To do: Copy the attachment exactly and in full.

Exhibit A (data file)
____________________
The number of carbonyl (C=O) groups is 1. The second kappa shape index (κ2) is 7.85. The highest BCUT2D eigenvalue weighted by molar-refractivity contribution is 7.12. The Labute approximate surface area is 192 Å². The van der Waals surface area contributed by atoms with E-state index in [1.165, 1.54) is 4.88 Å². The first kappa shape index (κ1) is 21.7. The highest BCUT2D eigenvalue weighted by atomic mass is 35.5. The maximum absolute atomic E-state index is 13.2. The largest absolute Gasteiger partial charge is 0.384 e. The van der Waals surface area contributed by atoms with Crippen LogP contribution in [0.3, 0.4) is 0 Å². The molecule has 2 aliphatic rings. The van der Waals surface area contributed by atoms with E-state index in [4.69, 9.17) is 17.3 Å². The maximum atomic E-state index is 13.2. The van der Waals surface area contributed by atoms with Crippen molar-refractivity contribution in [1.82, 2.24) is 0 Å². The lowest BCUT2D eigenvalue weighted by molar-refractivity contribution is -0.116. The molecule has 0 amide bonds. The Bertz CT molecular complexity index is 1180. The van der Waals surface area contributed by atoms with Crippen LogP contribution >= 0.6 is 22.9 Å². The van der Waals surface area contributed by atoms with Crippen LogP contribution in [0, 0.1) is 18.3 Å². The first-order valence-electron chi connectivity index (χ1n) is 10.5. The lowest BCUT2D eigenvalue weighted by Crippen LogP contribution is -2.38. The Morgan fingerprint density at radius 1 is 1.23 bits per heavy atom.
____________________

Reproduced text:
The number of carbonyl (C=O) groups is 1. The second kappa shape index (κ2) is 7.85. The highest BCUT2D eigenvalue weighted by molar-refractivity contribution is 7.12. The Labute approximate surface area is 192 Å². The van der Waals surface area contributed by atoms with E-state index in [1.165, 1.54) is 4.88 Å². The first kappa shape index (κ1) is 21.7. The highest BCUT2D eigenvalue weighted by atomic mass is 35.5. The maximum absolute atomic E-state index is 13.2. The largest absolute Gasteiger partial charge is 0.384 e. The van der Waals surface area contributed by atoms with Crippen LogP contribution in [0.3, 0.4) is 0 Å². The molecule has 2 aliphatic rings. The van der Waals surface area contributed by atoms with E-state index in [4.69, 9.17) is 17.3 Å². The maximum atomic E-state index is 13.2. The van der Waals surface area contributed by atoms with Crippen molar-refractivity contribution in [1.82, 2.24) is 0 Å². The lowest BCUT2D eigenvalue weighted by molar-refractivity contribution is -0.116. The molecule has 0 amide bonds. The Bertz CT molecular complexity index is 1180. The van der Waals surface area contributed by atoms with Crippen LogP contribution >= 0.6 is 22.9 Å². The van der Waals surface area contributed by atoms with Crippen LogP contribution in [0, 0.1) is 18.3 Å². The first-order valence-electron chi connectivity index (χ1n) is 10.5. The lowest BCUT2D eigenvalue weighted by Crippen LogP contribution is -2.38. The Morgan fingerprint density at radius 1 is 1.23 bits per heavy atom.